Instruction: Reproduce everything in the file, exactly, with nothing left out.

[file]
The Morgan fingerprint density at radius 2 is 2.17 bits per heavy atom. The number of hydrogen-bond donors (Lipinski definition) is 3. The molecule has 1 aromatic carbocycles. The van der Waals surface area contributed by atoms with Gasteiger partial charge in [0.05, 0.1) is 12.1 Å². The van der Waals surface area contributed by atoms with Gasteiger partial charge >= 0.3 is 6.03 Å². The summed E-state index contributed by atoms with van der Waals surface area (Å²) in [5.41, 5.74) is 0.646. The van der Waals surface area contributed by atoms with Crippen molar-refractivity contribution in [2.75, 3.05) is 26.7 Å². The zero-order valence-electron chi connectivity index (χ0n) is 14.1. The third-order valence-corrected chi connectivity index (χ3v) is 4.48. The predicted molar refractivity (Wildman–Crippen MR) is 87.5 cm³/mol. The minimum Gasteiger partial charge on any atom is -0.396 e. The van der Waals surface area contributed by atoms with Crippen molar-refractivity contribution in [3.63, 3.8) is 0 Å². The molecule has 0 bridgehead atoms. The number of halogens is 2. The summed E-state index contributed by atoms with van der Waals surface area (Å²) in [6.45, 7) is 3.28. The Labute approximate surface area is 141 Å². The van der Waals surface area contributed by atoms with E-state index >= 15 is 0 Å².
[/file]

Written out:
The Morgan fingerprint density at radius 2 is 2.17 bits per heavy atom. The number of hydrogen-bond donors (Lipinski definition) is 3. The molecule has 1 aromatic carbocycles. The van der Waals surface area contributed by atoms with Gasteiger partial charge in [0.05, 0.1) is 12.1 Å². The van der Waals surface area contributed by atoms with Gasteiger partial charge >= 0.3 is 6.03 Å². The summed E-state index contributed by atoms with van der Waals surface area (Å²) in [5.41, 5.74) is 0.646. The van der Waals surface area contributed by atoms with Crippen molar-refractivity contribution in [2.75, 3.05) is 26.7 Å². The zero-order valence-electron chi connectivity index (χ0n) is 14.1. The third-order valence-corrected chi connectivity index (χ3v) is 4.48. The predicted molar refractivity (Wildman–Crippen MR) is 87.5 cm³/mol. The minimum Gasteiger partial charge on any atom is -0.396 e. The van der Waals surface area contributed by atoms with Crippen molar-refractivity contribution in [3.63, 3.8) is 0 Å². The molecule has 0 bridgehead atoms. The number of halogens is 2. The summed E-state index contributed by atoms with van der Waals surface area (Å²) in [6.45, 7) is 3.28. The Labute approximate surface area is 141 Å². The van der Waals surface area contributed by atoms with E-state index >= 15 is 0 Å².